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Purdue profs show how deepfakes could impact 2024 presidential election

Researchers: AI deepfakes could impact 2024 election

INDIANAPOLIS (WISH) — Researchers at Purdue University tell I-Team 8 that they are already seeing an increase in the amount of deepfake content on the web as the 2024 presidential election heats up.

“Disinformation, misinformation are as old as politics itself. Here we have the ability to proliferate content that is increasingly credible in ways we couldn’t before,” said Purdue professor Daniel Schiff.

Schiff’s research focuses are artificial intelligence policies and ethics. He is tracking deepfakes online. He showed I-Team 8 some of the tools people are using to create fake content:

  • Auto voice generators that will say anything people type into them.
  • Picture generators.
  • A generator that creates headshots of people that are fake.

“So I can take one of these images or I can take a thousand of them, and I can create social media profiles that are for or against a political candidate,” Schiff said as he pressed a button multiple times, creating a new headshot with every click.

Schiff’s database of content sits at more than 400. Some of the content is completely fake. Some is real but is claimed to be fake, and some is altered to be different than the original. The content is targeting the political spectrum.

“The most concerning thing from a political context would still be the possible use of deepfakes to swing election results; to misinform people in the public about political positions, about electoral processes, to encourage animosity between social or political groups,” Schiff said.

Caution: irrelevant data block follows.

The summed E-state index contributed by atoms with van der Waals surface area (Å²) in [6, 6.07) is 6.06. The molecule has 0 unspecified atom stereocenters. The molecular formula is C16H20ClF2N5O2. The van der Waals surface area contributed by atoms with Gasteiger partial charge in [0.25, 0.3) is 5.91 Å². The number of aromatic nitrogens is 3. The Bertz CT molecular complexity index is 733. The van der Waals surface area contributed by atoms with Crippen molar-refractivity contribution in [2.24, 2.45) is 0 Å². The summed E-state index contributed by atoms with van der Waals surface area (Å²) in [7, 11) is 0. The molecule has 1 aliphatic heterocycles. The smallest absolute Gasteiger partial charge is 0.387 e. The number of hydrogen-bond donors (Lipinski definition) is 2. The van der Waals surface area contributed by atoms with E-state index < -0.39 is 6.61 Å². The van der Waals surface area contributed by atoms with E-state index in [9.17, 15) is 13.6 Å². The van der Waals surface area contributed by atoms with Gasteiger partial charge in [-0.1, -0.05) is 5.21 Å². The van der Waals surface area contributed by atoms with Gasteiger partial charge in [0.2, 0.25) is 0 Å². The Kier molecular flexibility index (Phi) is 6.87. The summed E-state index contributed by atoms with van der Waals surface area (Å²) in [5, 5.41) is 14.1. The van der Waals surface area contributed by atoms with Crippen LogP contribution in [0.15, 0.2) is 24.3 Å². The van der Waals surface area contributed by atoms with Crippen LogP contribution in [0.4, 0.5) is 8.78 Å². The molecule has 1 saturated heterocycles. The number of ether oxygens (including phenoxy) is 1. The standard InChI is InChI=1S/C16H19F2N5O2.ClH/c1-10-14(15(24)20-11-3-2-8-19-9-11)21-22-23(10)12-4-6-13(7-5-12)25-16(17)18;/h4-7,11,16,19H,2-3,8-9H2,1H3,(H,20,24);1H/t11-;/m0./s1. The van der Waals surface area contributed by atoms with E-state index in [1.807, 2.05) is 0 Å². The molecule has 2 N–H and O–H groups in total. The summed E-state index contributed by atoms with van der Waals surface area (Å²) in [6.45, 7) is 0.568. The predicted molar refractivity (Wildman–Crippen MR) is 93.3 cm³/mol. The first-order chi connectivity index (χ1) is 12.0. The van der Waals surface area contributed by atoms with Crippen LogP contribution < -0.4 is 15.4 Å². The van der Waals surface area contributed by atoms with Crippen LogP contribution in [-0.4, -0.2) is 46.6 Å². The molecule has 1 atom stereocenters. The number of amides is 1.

Who are the bad actors in this situation?

“The stereotypical assumption here would be hostile foreign actors, and, indeed, there is a lot of action by foreign parties trying influence elections around the world but also a large portion of misinformation, disinformation, comes domestically. So, it just comes from political parties, from campaigns, from proxies of those campaigns, or independent groups that have a stake in the fight,” the assistant professor of political science said.

Schiff’s wife and research partner, Kaylyn Jackson Schiff, is also an assistant professor of political science professor at Purdue. She tells I-Team 8 that the Indiana legislature has worked on a bill to restrict AI-generated deepfakes around the timeframe of elections, but it didn’t get over the finish line in the last legislative session, so it won’t be in effect come November.

“Many states have short legislative (sessions) that maybe span only a couple of months, so what happens when technology advances in the subsequent months? Well, you have to wait till the next legislative session,” Jackson Schiff said.

In the meantime, it’s up to everyone to critically analyze everything online to determine if it’s fake content.

“Whenever you’re receiving information, especially when if it’s shocking or inflammatory, or perhaps if it confirms your own suspicions — it’s about a politician you don’t like and it’s criticizing them — be careful. That information could be inaccurate,” Schiff said.

To avoid being hoodwinked by deepfake content, the researchers suggest people confirm something is true by going to at least two other sources of news that are reputable.